How To Recover After A Mastectomy

How To Recover After A Mastectomy

A mastectomy is an operation that removes breast tissue in both women and men. This surgery is often recommended for the treatment of breast cancer or pre-cancerous cells and is performed under a general anesthetic. Although the operation only takes around two hours and most people go home the following day, it’s important that you take time to recover fully from the procedure.

It can take around four to six weeks to recover from a mastectomy, and it’s important you follow your doctor’s advice during this time. In addition to the information provided by your surgeon, here are six tips to help you recover.


After a mastectomy, your body will need lots of rest to recover from the stress of the surgery. You are likely to be fatigued for the few weeks following the operation so stay at home and sleep when you need to. Don't be shy about asking others to pitch in around the house and do your grocery shopping until you're back on your feet – your loved ones should want to help.

Pain Management

It’s normal to feel a mixture of numbness and pain around the breast incision site, as well as the armpit incision if you’ve had an axillary dissection. This can be uncomfortable, so keep plenty of pain medications on hand for your recovery period. Warm sponge baths and washcloths can also help reduce pain and swelling, though you will need to wait until any surgical drains and staples are taken out before you can take a bath or shower.


You will probably need to wait until your follow-up visit to remove bandages and dressings, though your physician should tell you how to care for these at home before you leave the hospital. Your sutures should dissolve over time, but any surgical staples should also be removed on one of your follow-up visits. Be careful not to touch the injury site, as you will be particularly vulnerable to infection while the incision heals.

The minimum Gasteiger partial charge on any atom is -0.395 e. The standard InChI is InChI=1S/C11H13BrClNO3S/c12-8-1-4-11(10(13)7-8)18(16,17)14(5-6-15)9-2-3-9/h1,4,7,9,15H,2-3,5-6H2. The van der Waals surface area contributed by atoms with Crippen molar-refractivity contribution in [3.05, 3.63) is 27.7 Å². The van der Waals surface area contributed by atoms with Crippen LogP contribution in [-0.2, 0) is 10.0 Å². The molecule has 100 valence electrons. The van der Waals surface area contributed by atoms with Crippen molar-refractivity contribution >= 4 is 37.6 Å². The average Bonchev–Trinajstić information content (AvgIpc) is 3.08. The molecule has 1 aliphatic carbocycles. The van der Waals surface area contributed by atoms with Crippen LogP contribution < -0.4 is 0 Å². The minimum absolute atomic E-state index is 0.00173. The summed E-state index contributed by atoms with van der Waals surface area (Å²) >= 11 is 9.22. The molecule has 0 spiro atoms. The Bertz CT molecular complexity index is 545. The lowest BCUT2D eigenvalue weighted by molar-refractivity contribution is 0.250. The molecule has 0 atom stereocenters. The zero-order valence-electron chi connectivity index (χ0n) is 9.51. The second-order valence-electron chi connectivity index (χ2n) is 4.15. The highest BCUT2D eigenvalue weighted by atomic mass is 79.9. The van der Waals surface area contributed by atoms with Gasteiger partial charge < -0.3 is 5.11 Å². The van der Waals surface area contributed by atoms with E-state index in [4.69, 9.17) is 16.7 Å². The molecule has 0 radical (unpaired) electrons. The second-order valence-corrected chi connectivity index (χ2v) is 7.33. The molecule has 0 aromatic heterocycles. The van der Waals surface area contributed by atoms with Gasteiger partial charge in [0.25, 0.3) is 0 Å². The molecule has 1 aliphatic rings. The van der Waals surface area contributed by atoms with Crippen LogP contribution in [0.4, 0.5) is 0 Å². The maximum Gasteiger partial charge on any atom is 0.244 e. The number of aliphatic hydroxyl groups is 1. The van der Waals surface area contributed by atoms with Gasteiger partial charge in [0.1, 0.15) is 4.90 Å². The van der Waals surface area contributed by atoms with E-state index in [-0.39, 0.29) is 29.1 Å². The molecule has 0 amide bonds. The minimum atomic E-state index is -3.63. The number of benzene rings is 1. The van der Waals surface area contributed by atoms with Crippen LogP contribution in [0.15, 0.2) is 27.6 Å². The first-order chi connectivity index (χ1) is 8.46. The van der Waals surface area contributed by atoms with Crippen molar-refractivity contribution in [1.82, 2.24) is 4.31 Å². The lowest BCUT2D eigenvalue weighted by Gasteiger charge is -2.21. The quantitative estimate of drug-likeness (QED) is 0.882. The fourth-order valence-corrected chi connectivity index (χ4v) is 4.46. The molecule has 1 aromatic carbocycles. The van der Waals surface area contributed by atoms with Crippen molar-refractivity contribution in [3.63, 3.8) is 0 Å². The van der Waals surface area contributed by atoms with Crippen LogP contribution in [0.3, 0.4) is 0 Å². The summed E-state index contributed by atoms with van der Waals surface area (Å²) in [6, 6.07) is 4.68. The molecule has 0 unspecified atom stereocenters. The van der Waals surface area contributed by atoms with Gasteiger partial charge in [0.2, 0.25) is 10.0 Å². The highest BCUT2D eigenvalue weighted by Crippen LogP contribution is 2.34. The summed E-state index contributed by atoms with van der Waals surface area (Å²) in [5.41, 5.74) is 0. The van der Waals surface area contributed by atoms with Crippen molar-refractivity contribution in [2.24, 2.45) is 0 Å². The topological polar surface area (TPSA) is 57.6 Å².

Surgical Drains

If you have a surgical drain in your breast or armpit, this should be taken out before you go home. Sometimes surgical drains are left in to help speed up your healing, in which case, your doctor will remove the drain 1-2 weeks after surgery and you will need to empty the fluid at home in the meantime. Make sure you ask for instructions on how to care for a surgical drain before you leave the hospital.


After the surgery, your doctor will explain how to tell if your incision becomes infected and when to call the hospital. If you have had an axillary dissection, your doctor will tell you to watch for signs of lymphedema. “Lymphedema refers to swelling of the body’s tissues that usually develops in the arms or legs, and it can be treated successfully with cosmetic surgery” explains top female plastic surgeon Elena Prousskaia. ‘The most important thing is that the issue is identified at the earliest possible stage.’


You will need to do arm exercises for several weeks or months to help prevent stiffness in your arm and shoulder. Your healthcare provider will work with you to determine which exercises are right for you and should provide an information sheet for you to take home.

It can take a few weeks to recover from a mastectomy and coping with cancer, so it’s important you take the rest your body needs to heal. Expect to feel fatigued for a while following your surgery, but don’t hesitate to call your doctor if you’re finding it difficult to recover during the months that follow.   

Post a Comment